Teaching Profession

Teacher-Candidates Will Be Able to Take the Praxis Certification Test at Home

By Madeline Will — April 15, 2020 3 min read
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When schools were shut down due to the coronavirus pandemic, teacher-candidates were confused. How would they finish their student-teaching requirements? How could they still take their licensing and certification exams? Would they make it to a classroom in the fall?

Many states, concerned about a disruption to the teacher pipeline at a time when many school districts can’t find enough qualified teachers in perennial shortage areas, issued guidance waiving or adjusting some requirements. Some states announced that they will grant a one-year provisional teaching license to candidates who were not able to take their certification tests.

Testing vendors, such as the Educational Testing Service, are also trying to make adjustments to address those challenges. The latest development comes around the Praxis teacher-licensing exam.

Passing the Praxis exam is a requirement to be a teacher in about half of states, and the test is administered in a strictly controlled and timed environment. Testing centers are now closed—but starting in mid-May, teacher-candidates will be able to take a Praxis exam at home or another secure location, ETS spokeswoman Alescia Dingle said in an email.

“Praxis at Home will offer teacher-candidates the same test and is supported by the same services as the tests offered in test centers,” she said. “The only difference is that the solution is proctored remotely by a trained specialist by our collaborator Proctor U. ETS is working closely with Proctor U to ensure that the tests meet our high standards of accuracy and security.”

ETS will start off by offering the most frequently taken tests and then will increase the offerings over the spring, Dingle said. In addition to the three Praxis core exams—mathematics, reading, and writing—there are dozens of subject assessments.

“At this time, our priority is to serve teacher-candidates so that they can earn their certifications and be ready for the classroom this fall,” she said.

Meanwhile, edTPA, a performance-based licensing test required by teacher-preparation programs in 18 states, added two summer submission dates. Candidates typically have 18 months from the time of registration to prepare and submit a finalized portfolio, but Pearson, which administers the test, has said any candidate who registered before April 6 now has until Dec. 5, 2021 to submit.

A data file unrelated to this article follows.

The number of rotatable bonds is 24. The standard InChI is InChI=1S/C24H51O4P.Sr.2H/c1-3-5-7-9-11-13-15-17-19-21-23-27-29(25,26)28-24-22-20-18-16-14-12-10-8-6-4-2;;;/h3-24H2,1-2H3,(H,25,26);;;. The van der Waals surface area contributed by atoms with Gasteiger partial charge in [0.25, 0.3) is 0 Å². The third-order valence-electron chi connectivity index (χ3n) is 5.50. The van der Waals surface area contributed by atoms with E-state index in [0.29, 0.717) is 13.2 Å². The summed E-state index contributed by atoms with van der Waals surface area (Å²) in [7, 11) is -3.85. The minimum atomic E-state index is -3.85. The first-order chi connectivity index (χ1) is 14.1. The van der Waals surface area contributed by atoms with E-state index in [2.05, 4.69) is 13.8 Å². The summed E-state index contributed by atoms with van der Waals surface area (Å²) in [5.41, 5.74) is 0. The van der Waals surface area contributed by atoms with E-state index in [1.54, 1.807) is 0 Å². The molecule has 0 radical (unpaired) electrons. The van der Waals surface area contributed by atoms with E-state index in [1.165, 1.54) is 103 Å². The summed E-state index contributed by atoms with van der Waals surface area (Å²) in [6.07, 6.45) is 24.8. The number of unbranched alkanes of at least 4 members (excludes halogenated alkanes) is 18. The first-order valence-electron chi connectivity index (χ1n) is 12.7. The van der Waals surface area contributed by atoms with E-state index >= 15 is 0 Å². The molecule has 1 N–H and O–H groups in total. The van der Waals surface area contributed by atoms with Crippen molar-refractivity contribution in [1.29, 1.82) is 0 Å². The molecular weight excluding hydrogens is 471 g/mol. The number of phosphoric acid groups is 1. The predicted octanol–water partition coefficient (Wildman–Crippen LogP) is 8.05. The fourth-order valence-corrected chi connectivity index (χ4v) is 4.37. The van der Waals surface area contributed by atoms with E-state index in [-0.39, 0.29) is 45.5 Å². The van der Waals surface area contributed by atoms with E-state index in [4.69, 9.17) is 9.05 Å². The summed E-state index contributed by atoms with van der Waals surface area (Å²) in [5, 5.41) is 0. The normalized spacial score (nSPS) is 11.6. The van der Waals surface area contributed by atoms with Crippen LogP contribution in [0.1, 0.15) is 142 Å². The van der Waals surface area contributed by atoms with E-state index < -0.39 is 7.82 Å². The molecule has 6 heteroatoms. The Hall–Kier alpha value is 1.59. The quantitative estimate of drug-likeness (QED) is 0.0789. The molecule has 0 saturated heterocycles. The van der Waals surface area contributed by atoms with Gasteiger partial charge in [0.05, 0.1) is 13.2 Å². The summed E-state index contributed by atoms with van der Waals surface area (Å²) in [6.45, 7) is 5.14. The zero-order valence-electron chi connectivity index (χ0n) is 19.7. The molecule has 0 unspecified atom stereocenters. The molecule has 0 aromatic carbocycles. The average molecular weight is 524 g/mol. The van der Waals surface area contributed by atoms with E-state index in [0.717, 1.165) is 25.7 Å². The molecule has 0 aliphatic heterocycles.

The edTPA portfolio is meant to be developed over several weeks of student-teaching, so candidates who had not finished the requirements before schools shut down were worried that they would be stuck. But candidates who are finishing their student-teaching assignments online can now request to submit their portfolio via edTPA’s alternative “virtual learning environment” option.

Barriers for Aspiring Teachers

More details on Praxis at Home are still forthcoming, and state policymakers have not yet decided how this option will fit into their guidance for teacher-candidates. Still, some experts have raised concerns.

The licensing exam has long been criticized for keeping people of color out of the teaching profession. An ETS analysis has found that candidates of color are significantly more likely to fail the Praxis exams than white candidates.

And a remote version of the test could create even more barriers for aspiring teachers, said Dan Weisberg, the chief executive officer of TNTP, an organization focused on teacher quality. Not all adults have internet access at home, he said, and the cost of the tests themselves are “not an insignificant expense” in normal times—but especially now that prospective teachers or their family members might have lost their jobs.

“The ability to become a teacher shouldn’t depend on the size of your checking account,” he said.

Normally, Praxis exams range from $60 to $170. It’s not yet clear if the home tests will cost the same amount. (ETS has given candidates a 30 percent discount on practice Praxis tests during the pandemic.)

“Rather than figuring out how to jerry-rig a status quo system, let’s figure out something that’s better,” Weisberg said.

Image: Cecilie Arcurs/E+/Getty

A version of this news article first appeared in the Teaching Now blog.

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